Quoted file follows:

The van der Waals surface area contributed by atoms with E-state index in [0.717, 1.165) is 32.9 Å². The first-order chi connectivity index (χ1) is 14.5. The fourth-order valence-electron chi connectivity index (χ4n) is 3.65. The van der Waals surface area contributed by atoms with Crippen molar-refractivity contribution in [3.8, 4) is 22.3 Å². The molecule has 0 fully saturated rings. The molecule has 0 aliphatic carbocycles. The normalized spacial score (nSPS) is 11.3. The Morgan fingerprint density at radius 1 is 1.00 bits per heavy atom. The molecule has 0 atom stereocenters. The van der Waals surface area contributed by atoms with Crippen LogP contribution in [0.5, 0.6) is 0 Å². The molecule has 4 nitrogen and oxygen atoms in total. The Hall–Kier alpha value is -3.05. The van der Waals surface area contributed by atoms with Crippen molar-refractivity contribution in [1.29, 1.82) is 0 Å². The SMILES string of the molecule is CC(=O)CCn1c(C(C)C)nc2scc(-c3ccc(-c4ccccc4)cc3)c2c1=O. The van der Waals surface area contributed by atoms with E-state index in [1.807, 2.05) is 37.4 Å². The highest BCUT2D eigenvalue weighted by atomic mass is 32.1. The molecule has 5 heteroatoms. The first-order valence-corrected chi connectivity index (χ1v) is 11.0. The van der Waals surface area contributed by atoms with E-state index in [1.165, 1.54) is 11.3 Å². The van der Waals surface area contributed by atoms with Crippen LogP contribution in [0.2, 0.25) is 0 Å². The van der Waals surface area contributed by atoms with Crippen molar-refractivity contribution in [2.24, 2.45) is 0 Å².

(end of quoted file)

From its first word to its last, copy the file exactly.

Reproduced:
The van der Waals surface area contributed by atoms with E-state index in [0.717, 1.165) is 32.9 Å². The first-order chi connectivity index (χ1) is 14.5. The fourth-order valence-electron chi connectivity index (χ4n) is 3.65. The van der Waals surface area contributed by atoms with Crippen molar-refractivity contribution in [3.8, 4) is 22.3 Å². The molecule has 0 fully saturated rings. The molecule has 0 aliphatic carbocycles. The normalized spacial score (nSPS) is 11.3. The Morgan fingerprint density at radius 1 is 1.00 bits per heavy atom. The molecule has 0 atom stereocenters. The van der Waals surface area contributed by atoms with Crippen LogP contribution in [0.5, 0.6) is 0 Å². The molecule has 4 nitrogen and oxygen atoms in total. The Hall–Kier alpha value is -3.05. The van der Waals surface area contributed by atoms with Crippen molar-refractivity contribution in [1.29, 1.82) is 0 Å². The SMILES string of the molecule is CC(=O)CCn1c(C(C)C)nc2scc(-c3ccc(-c4ccccc4)cc3)c2c1=O. The van der Waals surface area contributed by atoms with E-state index in [1.807, 2.05) is 37.4 Å². The highest BCUT2D eigenvalue weighted by atomic mass is 32.1. The molecule has 5 heteroatoms. The first-order valence-corrected chi connectivity index (χ1v) is 11.0. The van der Waals surface area contributed by atoms with E-state index in [1.165, 1.54) is 11.3 Å². The van der Waals surface area contributed by atoms with Crippen LogP contribution in [0.2, 0.25) is 0 Å². The van der Waals surface area contributed by atoms with Crippen molar-refractivity contribution in [2.24, 2.45) is 0 Å².